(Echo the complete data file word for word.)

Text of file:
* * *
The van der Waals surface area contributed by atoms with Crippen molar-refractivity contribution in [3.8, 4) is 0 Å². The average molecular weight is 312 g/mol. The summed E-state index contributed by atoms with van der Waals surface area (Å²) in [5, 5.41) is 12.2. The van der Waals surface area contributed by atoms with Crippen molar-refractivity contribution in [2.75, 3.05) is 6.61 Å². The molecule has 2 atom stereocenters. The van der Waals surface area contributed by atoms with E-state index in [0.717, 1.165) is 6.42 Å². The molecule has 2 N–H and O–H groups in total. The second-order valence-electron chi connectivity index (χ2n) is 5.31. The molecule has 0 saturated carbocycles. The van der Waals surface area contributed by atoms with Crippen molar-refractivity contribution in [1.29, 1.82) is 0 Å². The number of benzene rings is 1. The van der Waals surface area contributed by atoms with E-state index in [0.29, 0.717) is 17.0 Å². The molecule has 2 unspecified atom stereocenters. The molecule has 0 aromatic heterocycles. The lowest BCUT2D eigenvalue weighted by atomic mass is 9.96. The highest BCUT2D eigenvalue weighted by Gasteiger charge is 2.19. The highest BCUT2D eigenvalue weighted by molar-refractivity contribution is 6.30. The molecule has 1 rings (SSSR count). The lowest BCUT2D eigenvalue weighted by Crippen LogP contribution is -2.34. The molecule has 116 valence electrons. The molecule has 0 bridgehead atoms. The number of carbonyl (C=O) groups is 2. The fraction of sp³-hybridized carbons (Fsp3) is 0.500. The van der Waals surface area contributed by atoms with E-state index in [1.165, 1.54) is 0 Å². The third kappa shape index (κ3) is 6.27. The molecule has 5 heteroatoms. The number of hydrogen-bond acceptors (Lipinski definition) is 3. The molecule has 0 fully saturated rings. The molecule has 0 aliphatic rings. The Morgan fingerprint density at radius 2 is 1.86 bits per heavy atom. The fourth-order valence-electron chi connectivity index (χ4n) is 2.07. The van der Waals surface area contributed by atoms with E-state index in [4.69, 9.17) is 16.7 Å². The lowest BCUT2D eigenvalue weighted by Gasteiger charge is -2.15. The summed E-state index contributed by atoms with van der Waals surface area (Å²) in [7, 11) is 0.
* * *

The van der Waals surface area contributed by atoms with Crippen molar-refractivity contribution in [3.8, 4) is 0 Å². The average molecular weight is 312 g/mol. The summed E-state index contributed by atoms with van der Waals surface area (Å²) in [5, 5.41) is 12.2. The van der Waals surface area contributed by atoms with Crippen molar-refractivity contribution in [2.75, 3.05) is 6.61 Å². The molecule has 2 atom stereocenters. The van der Waals surface area contributed by atoms with E-state index in [0.717, 1.165) is 6.42 Å². The molecule has 2 N–H and O–H groups in total. The second-order valence-electron chi connectivity index (χ2n) is 5.31. The molecule has 0 saturated carbocycles. The van der Waals surface area contributed by atoms with Crippen molar-refractivity contribution in [1.29, 1.82) is 0 Å². The number of benzene rings is 1. The van der Waals surface area contributed by atoms with E-state index in [0.29, 0.717) is 17.0 Å². The molecule has 2 unspecified atom stereocenters. The molecule has 0 aromatic heterocycles. The lowest BCUT2D eigenvalue weighted by atomic mass is 9.96. The highest BCUT2D eigenvalue weighted by Gasteiger charge is 2.19. The highest BCUT2D eigenvalue weighted by molar-refractivity contribution is 6.30. The molecule has 1 rings (SSSR count). The lowest BCUT2D eigenvalue weighted by Crippen LogP contribution is -2.34. The molecule has 116 valence electrons. The molecule has 0 bridgehead atoms. The number of carbonyl (C=O) groups is 2. The fraction of sp³-hybridized carbons (Fsp3) is 0.500. The van der Waals surface area contributed by atoms with E-state index in [1.165, 1.54) is 0 Å². The third kappa shape index (κ3) is 6.27. The molecule has 5 heteroatoms. The number of hydrogen-bond acceptors (Lipinski definition) is 3. The molecule has 0 fully saturated rings. The molecule has 0 aliphatic rings. The Morgan fingerprint density at radius 2 is 1.86 bits per heavy atom. The fourth-order valence-electron chi connectivity index (χ4n) is 2.07. The van der Waals surface area contributed by atoms with E-state index in [4.69, 9.17) is 16.7 Å². The lowest BCUT2D eigenvalue weighted by Gasteiger charge is -2.15. The summed E-state index contributed by atoms with van der Waals surface area (Å²) in [7, 11) is 0.